De Ghuma Ke

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"De Ghumaa Ke (दे घुमा के)"
Deghumake.jpg
Album cover for "De Ghumake" released by Universal Music
Song by Shankar–Ehsaan–Loy from the album De Ghuma Ke[1]
Released December 31, 2010
Format Digital download
Recorded 2010
Genre World, rock, hip hop
Language Hindi, Bengali and Sinhalese
Length 3:56
Label Universal
Writer Shankar–Ehsaan–Loy, Manoj Yadav (lyrics)

De Ghumaa Ke (Hindi: दे घुमा के, English: Swing It Hard), is a song composed by the trio of Shankar–Ehsaan–Loy (Shankar Mahadevan, Ehsaan Noorani and Loy Mendonsa) and has been sung by Shankar Mahadevan and Divya Kumar. It is the official song for the 2011 Cricket World Cup. It was released worldwide on 31 December 2010. The song has three different versions in Hindi, Bengali and Sinhalese, as Bangladesh, India and Sri Lanka co-hosted the event.[2][3] The Bengali version, "Jitbe Ebar Jitbe" (Bengali: জিতবে এবার জিতবে) of the song has been sung by Raghab Chatterjee and Sinhalese version, "Sinha Udane" (Sinhala: සිංහ උදානේ) by Ranidu Lankage.[4] The song has been marketed and managed by Ogilvy and Mather.

Background and composition[edit]

A sample to "De Ghumake"

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"De Ghumaa Ke" literally means "Swing It Hard". The song's lyrics were written by Manoj Yadav.[5]

"We were looking at various ideas to determine what direction we can take because we wanted to make a fun song, a dhamaal song on which people can dance, they can sing and we wanted to use more of a colloquial term, which was an idea that came in late. Initially, we were looking at a regular dance song and by chance we coined this phrase De Ghuma Ke. Everyone got excited and said why not make a song around the phrase," said Shankar.[6]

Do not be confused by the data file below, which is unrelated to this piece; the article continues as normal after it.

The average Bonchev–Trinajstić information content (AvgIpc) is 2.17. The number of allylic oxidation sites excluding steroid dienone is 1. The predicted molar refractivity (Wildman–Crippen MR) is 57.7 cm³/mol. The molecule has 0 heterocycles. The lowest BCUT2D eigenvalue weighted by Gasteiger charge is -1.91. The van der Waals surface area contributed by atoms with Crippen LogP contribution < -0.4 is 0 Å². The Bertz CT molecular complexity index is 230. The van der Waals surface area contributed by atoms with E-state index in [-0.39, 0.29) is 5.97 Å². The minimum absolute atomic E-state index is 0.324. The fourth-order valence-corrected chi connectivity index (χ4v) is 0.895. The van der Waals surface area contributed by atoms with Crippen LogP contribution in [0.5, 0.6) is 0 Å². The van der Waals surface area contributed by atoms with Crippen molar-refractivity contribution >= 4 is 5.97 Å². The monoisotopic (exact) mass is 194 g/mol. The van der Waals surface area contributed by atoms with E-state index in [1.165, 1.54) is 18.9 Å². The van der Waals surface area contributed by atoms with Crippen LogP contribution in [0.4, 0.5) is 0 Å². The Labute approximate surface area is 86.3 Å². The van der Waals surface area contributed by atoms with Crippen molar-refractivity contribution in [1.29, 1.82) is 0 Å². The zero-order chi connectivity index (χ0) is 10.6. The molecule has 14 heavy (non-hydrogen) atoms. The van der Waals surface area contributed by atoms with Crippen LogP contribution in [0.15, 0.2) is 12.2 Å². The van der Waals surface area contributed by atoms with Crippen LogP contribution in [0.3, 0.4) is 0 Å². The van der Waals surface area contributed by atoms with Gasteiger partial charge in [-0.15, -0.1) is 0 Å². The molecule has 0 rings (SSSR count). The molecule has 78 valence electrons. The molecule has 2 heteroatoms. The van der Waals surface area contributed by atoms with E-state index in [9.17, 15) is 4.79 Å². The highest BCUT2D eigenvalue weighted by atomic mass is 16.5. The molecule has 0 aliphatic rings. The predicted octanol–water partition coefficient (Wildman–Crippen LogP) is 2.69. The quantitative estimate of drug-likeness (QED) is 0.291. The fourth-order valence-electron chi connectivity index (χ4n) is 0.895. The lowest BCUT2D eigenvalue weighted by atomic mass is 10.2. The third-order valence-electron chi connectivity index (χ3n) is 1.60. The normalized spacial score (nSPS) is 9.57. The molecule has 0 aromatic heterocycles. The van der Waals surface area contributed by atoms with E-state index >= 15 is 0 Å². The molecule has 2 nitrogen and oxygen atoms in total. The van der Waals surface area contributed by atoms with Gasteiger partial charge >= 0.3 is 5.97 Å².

The song uses Hindi colloquialisms like aare paare ("this way or that") and juta hausla badla faisla ("buck up and change the game"), and has a rousing quality. It incorporates an array of Indian rhythms, as well as elements of rock and hip-hop. The song, according to the composers, avoids both the cliches of patriotism and run-of-the-mill Bollywood beats for a “fun and funky tune” with a “folksy feel and a hint of rustic Punjabi”.[7]

Each member has brought in the song his own unique talent and experience, combining the Carnatic and Hindustani vocal tradition, Western rock, fusion and synthesiser techniques.[8]

Reception[edit]

There was a lot of buzz about the song before it was released. Within two days of its release, it received nearly 7,000 hits on YouTube.[9] In the next 30 days, over 0.5 million people listened to the song on YouTube.[10]

The song became quite popular among youths and cricket enthusiasts within days of its release.[11]

References[edit]